The health of the top end, contemporary fine art market seems to be strong. Last night’s round 1 of 2 days of contemporary sales at Sotheby’s New York demonstrates on the surface that the art world has much to look forward too. This is despite the contagion in the financial systems currently.
One of the marque works up for auction, the self portrait of Andy Warhol, had initial estimates of $10 to $15 Million. When the event was over, Mr. Warhol’s black background purple face acrylic on canvas grossed $32,562,500. Was this a case of the auction house padding/keeping the original estimate low knowing the bidding would get it to its fair market value? Partially. With only one other impression known available to private collectors, this specific work garnered the double in the auction estimate because of it’s classic “I’m Andy” perspective. The painting joins 4 other known works in the medium and with the same dimensions (108 x 108 in. 274.3 x 274.3 cm.). The provenance aided in the pricing too – this work was sold by Tom Ford (Retailer).
Ultimately the bidding is a reflection of opportunity knocks only so often – this being one of them. For the serious collector, fishing for an important contemporary statement piece, this Warhol sale seems to be a fairly priced catch. Last night’s success though has one other driving force behind it: the diversification quality of art.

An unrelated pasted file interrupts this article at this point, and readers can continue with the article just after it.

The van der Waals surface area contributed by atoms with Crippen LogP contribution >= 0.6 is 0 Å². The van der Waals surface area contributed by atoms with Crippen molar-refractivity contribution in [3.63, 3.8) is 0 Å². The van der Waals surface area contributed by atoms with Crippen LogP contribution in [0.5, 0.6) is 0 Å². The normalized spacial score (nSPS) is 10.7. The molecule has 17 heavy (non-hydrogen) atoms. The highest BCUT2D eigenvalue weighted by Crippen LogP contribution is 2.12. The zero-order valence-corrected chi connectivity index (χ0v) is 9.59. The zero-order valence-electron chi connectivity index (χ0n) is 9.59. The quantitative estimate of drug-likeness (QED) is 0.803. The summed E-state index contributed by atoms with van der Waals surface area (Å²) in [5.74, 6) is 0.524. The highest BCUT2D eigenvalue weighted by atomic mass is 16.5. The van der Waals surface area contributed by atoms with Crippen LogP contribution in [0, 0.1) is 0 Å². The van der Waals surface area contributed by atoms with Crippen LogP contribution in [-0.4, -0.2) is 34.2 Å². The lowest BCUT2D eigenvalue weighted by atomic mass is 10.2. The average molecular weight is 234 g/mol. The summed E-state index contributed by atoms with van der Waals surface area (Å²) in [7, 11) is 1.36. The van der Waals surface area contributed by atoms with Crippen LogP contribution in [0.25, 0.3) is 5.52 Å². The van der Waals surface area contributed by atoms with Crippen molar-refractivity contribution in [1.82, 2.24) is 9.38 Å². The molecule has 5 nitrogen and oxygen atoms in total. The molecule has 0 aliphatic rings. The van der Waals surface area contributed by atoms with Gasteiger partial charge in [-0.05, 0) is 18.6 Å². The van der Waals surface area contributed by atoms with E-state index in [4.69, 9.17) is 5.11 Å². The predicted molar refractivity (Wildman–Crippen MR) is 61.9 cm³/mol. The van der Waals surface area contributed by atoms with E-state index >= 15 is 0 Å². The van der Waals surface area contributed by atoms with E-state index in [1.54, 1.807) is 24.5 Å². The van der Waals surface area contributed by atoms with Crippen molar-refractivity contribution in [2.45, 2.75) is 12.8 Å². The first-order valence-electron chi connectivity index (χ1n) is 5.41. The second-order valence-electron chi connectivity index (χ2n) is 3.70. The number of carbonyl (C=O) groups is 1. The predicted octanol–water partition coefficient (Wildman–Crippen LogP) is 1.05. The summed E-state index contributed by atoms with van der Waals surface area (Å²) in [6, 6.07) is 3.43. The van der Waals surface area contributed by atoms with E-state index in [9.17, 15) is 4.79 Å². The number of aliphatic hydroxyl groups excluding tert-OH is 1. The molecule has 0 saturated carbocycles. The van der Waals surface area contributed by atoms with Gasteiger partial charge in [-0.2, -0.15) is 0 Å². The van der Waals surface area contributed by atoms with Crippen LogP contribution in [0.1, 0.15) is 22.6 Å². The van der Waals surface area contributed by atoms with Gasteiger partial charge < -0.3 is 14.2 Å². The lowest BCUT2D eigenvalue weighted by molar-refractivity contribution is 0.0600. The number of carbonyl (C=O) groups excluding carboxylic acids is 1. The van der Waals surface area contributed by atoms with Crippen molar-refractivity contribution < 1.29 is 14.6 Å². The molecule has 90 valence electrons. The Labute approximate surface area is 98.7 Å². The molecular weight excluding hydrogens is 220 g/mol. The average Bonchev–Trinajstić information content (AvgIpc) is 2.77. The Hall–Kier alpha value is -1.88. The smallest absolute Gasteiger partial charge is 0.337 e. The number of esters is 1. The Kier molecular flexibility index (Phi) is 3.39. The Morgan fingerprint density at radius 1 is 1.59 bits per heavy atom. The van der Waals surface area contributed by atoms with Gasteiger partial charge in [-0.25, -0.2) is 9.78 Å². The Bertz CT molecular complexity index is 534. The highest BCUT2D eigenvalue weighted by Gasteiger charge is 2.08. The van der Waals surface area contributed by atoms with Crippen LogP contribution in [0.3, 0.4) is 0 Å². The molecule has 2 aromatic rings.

Today, unlike other periods previously, we are witnessing the liquidity of art. The presence of the internet enables collectors to connect with galleries and auction houses fluidly. For buyers and sellers access to pricing and discovery is now accessible. Does this mean that flipping art like real estate happens? Not a chance. As such fine art is a true store of wealth for a portfolio. Over time, the work by a collected, known and “liquid” artist does have value – one which can rise.
Of course the real numbers and health of the contemporary art market lie in the 2nd day results at more than just one auction house.